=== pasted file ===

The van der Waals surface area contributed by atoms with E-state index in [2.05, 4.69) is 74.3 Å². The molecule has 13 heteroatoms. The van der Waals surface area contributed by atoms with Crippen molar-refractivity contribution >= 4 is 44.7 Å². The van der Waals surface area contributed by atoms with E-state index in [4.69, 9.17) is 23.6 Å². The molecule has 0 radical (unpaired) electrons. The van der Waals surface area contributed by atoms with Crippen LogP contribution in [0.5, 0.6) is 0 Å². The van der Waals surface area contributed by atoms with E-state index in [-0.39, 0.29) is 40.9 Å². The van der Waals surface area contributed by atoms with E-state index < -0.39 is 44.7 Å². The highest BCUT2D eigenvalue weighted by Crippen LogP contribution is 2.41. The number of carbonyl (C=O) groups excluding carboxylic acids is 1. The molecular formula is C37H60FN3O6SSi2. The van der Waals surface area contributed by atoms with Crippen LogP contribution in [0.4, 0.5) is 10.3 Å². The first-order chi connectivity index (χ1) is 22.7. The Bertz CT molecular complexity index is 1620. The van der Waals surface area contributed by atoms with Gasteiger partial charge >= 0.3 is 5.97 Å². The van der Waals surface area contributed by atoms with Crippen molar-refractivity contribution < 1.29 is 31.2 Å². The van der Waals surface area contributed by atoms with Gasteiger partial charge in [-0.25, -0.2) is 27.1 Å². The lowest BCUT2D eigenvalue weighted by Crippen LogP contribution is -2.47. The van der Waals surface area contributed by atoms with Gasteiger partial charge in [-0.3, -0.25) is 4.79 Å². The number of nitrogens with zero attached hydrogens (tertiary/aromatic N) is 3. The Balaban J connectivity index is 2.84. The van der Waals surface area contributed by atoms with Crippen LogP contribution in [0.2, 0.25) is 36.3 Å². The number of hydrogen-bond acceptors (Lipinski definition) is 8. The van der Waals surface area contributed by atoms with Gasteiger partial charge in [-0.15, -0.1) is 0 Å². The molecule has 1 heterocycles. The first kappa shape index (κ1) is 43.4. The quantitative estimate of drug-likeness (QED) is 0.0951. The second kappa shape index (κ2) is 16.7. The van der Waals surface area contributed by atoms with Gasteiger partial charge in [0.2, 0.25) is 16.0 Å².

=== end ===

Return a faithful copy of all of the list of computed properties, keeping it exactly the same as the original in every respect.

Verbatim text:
The van der Waals surface area contributed by atoms with E-state index in [2.05, 4.69) is 74.3 Å². The molecule has 13 heteroatoms. The van der Waals surface area contributed by atoms with Crippen molar-refractivity contribution >= 4 is 44.7 Å². The van der Waals surface area contributed by atoms with E-state index in [4.69, 9.17) is 23.6 Å². The molecule has 0 radical (unpaired) electrons. The van der Waals surface area contributed by atoms with Crippen LogP contribution in [0.5, 0.6) is 0 Å². The van der Waals surface area contributed by atoms with E-state index in [-0.39, 0.29) is 40.9 Å². The van der Waals surface area contributed by atoms with E-state index < -0.39 is 44.7 Å². The highest BCUT2D eigenvalue weighted by Crippen LogP contribution is 2.41. The number of carbonyl (C=O) groups excluding carboxylic acids is 1. The molecular formula is C37H60FN3O6SSi2. The van der Waals surface area contributed by atoms with Crippen LogP contribution in [0.4, 0.5) is 10.3 Å². The first-order chi connectivity index (χ1) is 22.7. The Bertz CT molecular complexity index is 1620. The van der Waals surface area contributed by atoms with Gasteiger partial charge >= 0.3 is 5.97 Å². The van der Waals surface area contributed by atoms with Crippen molar-refractivity contribution < 1.29 is 31.2 Å². The van der Waals surface area contributed by atoms with Gasteiger partial charge in [-0.25, -0.2) is 27.1 Å². The lowest BCUT2D eigenvalue weighted by Crippen LogP contribution is -2.47. The van der Waals surface area contributed by atoms with Gasteiger partial charge in [-0.3, -0.25) is 4.79 Å². The number of nitrogens with zero attached hydrogens (tertiary/aromatic N) is 3. The Balaban J connectivity index is 2.84. The van der Waals surface area contributed by atoms with Crippen LogP contribution in [0.2, 0.25) is 36.3 Å². The number of hydrogen-bond acceptors (Lipinski definition) is 8. The van der Waals surface area contributed by atoms with Gasteiger partial charge in [-0.15, -0.1) is 0 Å². The molecule has 1 heterocycles. The first kappa shape index (κ1) is 43.4. The quantitative estimate of drug-likeness (QED) is 0.0951. The second kappa shape index (κ2) is 16.7. The van der Waals surface area contributed by atoms with Gasteiger partial charge in [0.2, 0.25) is 16.0 Å².